This text is used for the Lectionary Year A on May 21, 2017.
This passage is full of difficulties, allusions to apocryphal literature, and obscure references that make it easy to get lost in the process of interpretation. In fact, if the minister is not very careful, he or she will be found trying to find out who are the spirits in prison, why Jesus preached to them, and how His preaching affected them, among other difficulties. Rather than get lost in these obvious difficulties, it would be better for the minister to focus on what can be readily understood in the passage. By looking at the book as a whole and the context of the passage, the meaning of the passage can be discerned.
In 1 Peter suffering is a very common theme. In the very beginning of the book, believers are encouraged to endure trials and suffering just as the prophets had endured them. Not only does the concept of suffering appear in the opening of the book, but it is also found throughout the text. The word suffering appears twenty times in the book. Further, the author goes out of his way to use the term suffering when it is not necessary. For example, the author uses “suffering” instead of “death” in 4:1 when referring to the crucifixion of Jesus. In 3:18 there is good reason to believe “suffered” is the correct word instead of “died” as some translations use.
Now I Peter’s emphasis on suffering does not necessarily mean that this passage is about suffering, but the context leans heavily in that direction. Verse 13 begins by talking about the harm that could come to the believer and discusses suffering immediately. Not only that, the passage mentions Christ’s suffering repeatedly; and it is followed by another section on suffering beginning in 4:1. If one is to get to the heart of the passage’s meaning one must look at it in the context of suffering.
This text is used for the Lectionary Year A on May 7, 2017.
We live in a society that questions authority figures. We consider it a badge of honor when someone successfully challenges “the powers that be.” Although 1 Peter would not encourage us to ignore unethical behavior in organizations, the writer values endurance through difficulty over retaliation toward oppressors. To endure pain is to resist it. First Peter challenges exiles to behave like sheep in a flock under the authority of a shepherd. The book instructs them to maintain respect for human authority figures, especially those with whom they disagree and to endure opposition as a form of Christian mission.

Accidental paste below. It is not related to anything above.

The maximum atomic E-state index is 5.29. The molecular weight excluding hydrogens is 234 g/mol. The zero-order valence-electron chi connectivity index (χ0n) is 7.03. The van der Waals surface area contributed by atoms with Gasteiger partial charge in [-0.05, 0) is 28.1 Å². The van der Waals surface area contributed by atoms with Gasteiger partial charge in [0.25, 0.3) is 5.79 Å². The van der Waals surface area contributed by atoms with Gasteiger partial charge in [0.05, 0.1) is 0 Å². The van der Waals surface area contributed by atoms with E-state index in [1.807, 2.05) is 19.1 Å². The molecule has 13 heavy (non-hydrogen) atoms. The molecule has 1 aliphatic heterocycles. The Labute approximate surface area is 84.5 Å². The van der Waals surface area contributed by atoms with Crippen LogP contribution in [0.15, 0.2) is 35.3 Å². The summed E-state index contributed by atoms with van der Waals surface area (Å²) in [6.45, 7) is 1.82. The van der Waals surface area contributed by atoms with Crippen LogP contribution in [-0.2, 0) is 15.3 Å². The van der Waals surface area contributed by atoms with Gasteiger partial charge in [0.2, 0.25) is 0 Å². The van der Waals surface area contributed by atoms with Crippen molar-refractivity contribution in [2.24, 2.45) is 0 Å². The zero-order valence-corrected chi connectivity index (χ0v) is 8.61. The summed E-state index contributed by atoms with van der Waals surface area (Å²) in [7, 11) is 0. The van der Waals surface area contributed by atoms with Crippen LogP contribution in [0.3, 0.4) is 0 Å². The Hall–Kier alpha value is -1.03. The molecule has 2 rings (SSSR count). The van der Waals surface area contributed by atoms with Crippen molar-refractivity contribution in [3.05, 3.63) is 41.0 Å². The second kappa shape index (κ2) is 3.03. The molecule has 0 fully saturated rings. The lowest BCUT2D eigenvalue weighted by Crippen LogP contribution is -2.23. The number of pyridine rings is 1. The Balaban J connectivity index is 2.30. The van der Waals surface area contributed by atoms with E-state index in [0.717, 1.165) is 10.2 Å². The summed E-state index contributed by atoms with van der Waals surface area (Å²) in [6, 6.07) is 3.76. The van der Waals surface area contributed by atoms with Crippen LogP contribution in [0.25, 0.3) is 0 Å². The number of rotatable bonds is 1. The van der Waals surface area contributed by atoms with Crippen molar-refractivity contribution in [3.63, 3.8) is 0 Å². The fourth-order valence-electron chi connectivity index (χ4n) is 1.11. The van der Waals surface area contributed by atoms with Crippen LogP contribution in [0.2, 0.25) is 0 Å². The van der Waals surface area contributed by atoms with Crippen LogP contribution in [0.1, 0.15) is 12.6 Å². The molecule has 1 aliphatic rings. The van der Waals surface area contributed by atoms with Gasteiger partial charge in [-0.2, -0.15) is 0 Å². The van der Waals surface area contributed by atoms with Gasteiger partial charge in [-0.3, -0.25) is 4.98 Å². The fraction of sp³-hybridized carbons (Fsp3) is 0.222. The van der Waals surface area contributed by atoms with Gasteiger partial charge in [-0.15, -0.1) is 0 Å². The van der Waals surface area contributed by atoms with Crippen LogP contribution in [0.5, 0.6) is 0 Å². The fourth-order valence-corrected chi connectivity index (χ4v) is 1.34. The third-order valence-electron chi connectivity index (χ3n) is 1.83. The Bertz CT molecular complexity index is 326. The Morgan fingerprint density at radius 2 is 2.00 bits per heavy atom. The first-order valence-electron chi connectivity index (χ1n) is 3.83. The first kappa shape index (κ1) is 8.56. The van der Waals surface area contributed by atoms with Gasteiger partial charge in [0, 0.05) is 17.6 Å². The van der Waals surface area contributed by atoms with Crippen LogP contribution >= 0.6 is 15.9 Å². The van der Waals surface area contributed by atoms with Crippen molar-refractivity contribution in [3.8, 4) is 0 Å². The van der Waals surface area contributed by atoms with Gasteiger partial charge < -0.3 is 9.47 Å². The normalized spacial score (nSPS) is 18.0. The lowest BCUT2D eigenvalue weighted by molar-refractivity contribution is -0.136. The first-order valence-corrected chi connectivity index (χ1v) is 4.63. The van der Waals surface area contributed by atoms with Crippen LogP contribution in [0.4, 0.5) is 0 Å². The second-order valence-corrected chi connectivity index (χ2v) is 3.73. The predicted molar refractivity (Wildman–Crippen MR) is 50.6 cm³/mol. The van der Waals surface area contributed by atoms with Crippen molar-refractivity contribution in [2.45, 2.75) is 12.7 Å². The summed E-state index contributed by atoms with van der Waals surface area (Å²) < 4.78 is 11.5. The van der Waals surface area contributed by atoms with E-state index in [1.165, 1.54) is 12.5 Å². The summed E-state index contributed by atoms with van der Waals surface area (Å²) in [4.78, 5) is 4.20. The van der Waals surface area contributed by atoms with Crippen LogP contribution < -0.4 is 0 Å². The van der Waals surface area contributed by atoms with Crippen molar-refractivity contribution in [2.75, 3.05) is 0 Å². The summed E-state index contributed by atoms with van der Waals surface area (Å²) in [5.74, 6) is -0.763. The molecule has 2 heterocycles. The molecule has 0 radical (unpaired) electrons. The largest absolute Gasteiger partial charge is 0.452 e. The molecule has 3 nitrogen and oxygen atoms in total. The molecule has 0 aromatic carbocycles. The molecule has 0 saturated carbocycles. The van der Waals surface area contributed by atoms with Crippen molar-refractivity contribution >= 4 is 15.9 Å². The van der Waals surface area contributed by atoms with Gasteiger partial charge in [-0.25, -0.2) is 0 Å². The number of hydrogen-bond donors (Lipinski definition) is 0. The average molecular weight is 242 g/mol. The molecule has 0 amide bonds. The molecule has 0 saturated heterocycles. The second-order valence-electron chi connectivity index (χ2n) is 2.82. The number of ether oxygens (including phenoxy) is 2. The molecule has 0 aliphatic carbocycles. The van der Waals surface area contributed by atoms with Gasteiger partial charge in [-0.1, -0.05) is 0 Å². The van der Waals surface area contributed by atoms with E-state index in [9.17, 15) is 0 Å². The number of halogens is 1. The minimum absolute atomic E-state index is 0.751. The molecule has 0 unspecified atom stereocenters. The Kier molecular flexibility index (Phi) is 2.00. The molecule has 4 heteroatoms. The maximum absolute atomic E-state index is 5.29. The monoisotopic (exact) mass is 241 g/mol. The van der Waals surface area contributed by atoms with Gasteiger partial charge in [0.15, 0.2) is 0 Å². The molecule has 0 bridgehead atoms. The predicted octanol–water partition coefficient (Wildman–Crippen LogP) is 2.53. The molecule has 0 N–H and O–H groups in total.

Verses 19-25 are included as part of the instructions for persons who work together in a family business where the authority figure is not a follower of Jesus. Most ancient households were businesses in miniature. In 1 Peter 2-3, there are instructions for all persons (2:13-17; 3:8-22), slaves (2:18), wives (3:1-6), and husbands (3:7), depending on their position in the home workplace. Presumably, Christians will work for someone who does not share a belief in the resurrection of Jesus. Just as we learned in chapter 1 that Christians are not to live segregated lives, so in chapters 2 and 3 believers are encouraged to work in environments where they will encounter nonbelievers.
This text is used for the Lectionary Year A on January 15th, 2017.
What is a calling? When someone is asked about their calling many times that person will recall a specific time or event as the moment when there was an understanding that this was what God wanted to accomplish in their life. The servant, mentioned here, declared a specific call from God was received while still in the womb (49:1). Not only did this call provide a great sense of confidence for this servant, but there was also a sense of being specially prepared for the mission for which this servant was called.
The special equipping the servant received was a “mouth like a sharpened sword.” Additionally, the servant was “made into a polished arrow” (49:2). The fact that the servant had a mouth like a sharpened sword and was made into a polished arrow could possibly indicate that this servant’s message had the ability to pierce his hearers’ hearts. Regardless, the servant’s ability to communicate the master’s message was potentially effective.
This text is used for the Lectionary Year C on November 13th, 2016.
Not unlike the prophets before him, Jesus sees a problem with the status quo. Two chapters earlier he spoke of the demise of the temple as he drove out merchants who’d set up shop in God’s house. In the first four verses of this chapter, the inequity of the status quo is again on display. A poor widow offers her gifts from the depths of her money purse, while the rich toss in the spare change from their own.
The walls of the building were beautifully decorated—tall steeple, fancy chandeliers, an inviting fellowship hall. Yet as is so often the case, humans have a tendency to revere their accomplishments, be it buildings or reputations. The attention to detail as it pertained to the building while neglecting and exploiting the impoverished, signaled a dramatic disconnect from God’s design.